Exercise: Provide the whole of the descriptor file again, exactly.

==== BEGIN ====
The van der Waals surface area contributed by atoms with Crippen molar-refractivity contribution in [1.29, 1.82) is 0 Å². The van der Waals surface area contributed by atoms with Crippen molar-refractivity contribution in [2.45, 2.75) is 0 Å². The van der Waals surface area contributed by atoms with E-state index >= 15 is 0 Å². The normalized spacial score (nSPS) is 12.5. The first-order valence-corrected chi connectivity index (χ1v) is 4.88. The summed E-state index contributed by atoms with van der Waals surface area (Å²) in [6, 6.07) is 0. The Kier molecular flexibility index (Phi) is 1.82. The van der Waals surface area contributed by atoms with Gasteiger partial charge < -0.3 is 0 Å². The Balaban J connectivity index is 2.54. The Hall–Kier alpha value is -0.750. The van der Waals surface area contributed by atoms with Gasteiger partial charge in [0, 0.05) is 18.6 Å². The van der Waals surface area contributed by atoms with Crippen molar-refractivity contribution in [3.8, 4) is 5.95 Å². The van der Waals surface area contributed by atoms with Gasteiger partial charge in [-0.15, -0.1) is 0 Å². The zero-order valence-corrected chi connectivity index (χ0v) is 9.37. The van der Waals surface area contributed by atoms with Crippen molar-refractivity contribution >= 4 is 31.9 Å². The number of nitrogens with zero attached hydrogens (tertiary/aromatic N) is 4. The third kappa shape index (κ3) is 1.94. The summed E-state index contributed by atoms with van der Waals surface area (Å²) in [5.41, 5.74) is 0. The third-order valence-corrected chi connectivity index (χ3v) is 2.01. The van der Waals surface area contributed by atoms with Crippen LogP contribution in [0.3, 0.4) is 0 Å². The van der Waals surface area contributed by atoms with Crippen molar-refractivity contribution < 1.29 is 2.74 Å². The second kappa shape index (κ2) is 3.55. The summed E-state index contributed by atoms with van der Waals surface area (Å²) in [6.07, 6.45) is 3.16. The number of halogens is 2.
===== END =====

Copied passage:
The van der Waals surface area contributed by atoms with Crippen molar-refractivity contribution in [1.29, 1.82) is 0 Å². The van der Waals surface area contributed by atoms with Crippen molar-refractivity contribution in [2.45, 2.75) is 0 Å². The van der Waals surface area contributed by atoms with E-state index >= 15 is 0 Å². The normalized spacial score (nSPS) is 12.5. The first-order valence-corrected chi connectivity index (χ1v) is 4.88. The summed E-state index contributed by atoms with van der Waals surface area (Å²) in [6, 6.07) is 0. The Kier molecular flexibility index (Phi) is 1.82. The van der Waals surface area contributed by atoms with Gasteiger partial charge < -0.3 is 0 Å². The Balaban J connectivity index is 2.54. The Hall–Kier alpha value is -0.750. The van der Waals surface area contributed by atoms with Gasteiger partial charge in [0, 0.05) is 18.6 Å². The van der Waals surface area contributed by atoms with Crippen molar-refractivity contribution in [3.8, 4) is 5.95 Å². The van der Waals surface area contributed by atoms with Gasteiger partial charge in [-0.15, -0.1) is 0 Å². The zero-order valence-corrected chi connectivity index (χ0v) is 9.37. The van der Waals surface area contributed by atoms with Crippen molar-refractivity contribution >= 4 is 31.9 Å². The number of nitrogens with zero attached hydrogens (tertiary/aromatic N) is 4. The third kappa shape index (κ3) is 1.94. The summed E-state index contributed by atoms with van der Waals surface area (Å²) in [5.41, 5.74) is 0. The third-order valence-corrected chi connectivity index (χ3v) is 2.01. The van der Waals surface area contributed by atoms with Crippen LogP contribution in [0.3, 0.4) is 0 Å². The van der Waals surface area contributed by atoms with Crippen molar-refractivity contribution < 1.29 is 2.74 Å². The second kappa shape index (κ2) is 3.55. The summed E-state index contributed by atoms with van der Waals surface area (Å²) in [6.07, 6.45) is 3.16. The number of halogens is 2.